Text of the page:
MARK YOUR CALENDARS! The long awaited re-staging of TAR, DTX’s seminal work about the American racism and African American trickster traditions will be on April 12 and 13 as part of the The Warfield Center’s Performing Blackness Series. We go into rehearsals in January and based on our two day workshop this past summer, I can tell the new direction the work is taking is going to be quite an event! Stay tuned for further details!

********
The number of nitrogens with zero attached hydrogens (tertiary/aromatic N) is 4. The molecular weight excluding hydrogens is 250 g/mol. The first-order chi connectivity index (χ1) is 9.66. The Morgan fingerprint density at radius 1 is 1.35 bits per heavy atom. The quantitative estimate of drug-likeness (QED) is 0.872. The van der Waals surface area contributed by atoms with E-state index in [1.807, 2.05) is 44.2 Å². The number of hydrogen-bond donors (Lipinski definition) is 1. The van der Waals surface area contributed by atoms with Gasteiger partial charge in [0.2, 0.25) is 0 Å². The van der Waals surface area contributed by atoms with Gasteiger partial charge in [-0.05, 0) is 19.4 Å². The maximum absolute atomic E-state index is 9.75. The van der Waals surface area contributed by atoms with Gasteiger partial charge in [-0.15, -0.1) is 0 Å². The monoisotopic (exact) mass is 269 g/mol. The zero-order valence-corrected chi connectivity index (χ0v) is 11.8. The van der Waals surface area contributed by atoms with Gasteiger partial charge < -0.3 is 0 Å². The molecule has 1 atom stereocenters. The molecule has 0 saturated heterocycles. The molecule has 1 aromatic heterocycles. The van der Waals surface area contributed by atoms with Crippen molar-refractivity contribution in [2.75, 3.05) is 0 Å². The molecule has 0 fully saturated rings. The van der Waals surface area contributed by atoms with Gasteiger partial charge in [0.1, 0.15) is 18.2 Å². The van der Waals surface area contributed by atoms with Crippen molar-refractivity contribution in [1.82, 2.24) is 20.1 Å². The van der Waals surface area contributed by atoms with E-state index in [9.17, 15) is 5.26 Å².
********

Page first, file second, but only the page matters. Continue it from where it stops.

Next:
About TAR: Due to its retellings and multiple contexts, the story of Bre’r Rabbit and the Tar Baby is not just African American folklore. It is American folklore, much like jazz is American music. While its roots can be traced back to West Africa (and some scholars even maintain India),Southern folklorist, Joel Chandler Harris’ Uncle Remus version and Walt Disney’s 1946 film adaptation are the ones that inhabit American popular imaginations. The tales were retold by white men who claimed to be giving voice to an old Black man who is an ex-slave. A white boy named “Johnny ” was created and included in order to tailor the tales for white rather than black audiences. In two of the three ways that I was exposed to these tales as a child, they were not told for my ears. In retrospect, I’m amazed by that fact. And I find myself drawn to the unarticulated voices—the disappeared voices—that whisper on the periphery of Harris and Disney’s versions: Uncle Remus’ original African voice, the voice of the descendants of African slaves and ex-slaves like my grandfather (who continue to give life to the tales), and the voice of the African American child, present but mute in the film, present but mute in my own past. These unheard/unacknowledged voices are the “tarbabies” I am interested in conjuring. Like Toni Morrison’s use of the Tarbaby folktale, the aim of TAR is not to simply revise the Joel Chandler Harris story or to tell a rabbit trickster story; instead, the piece wants to call attention to the context of our tellings.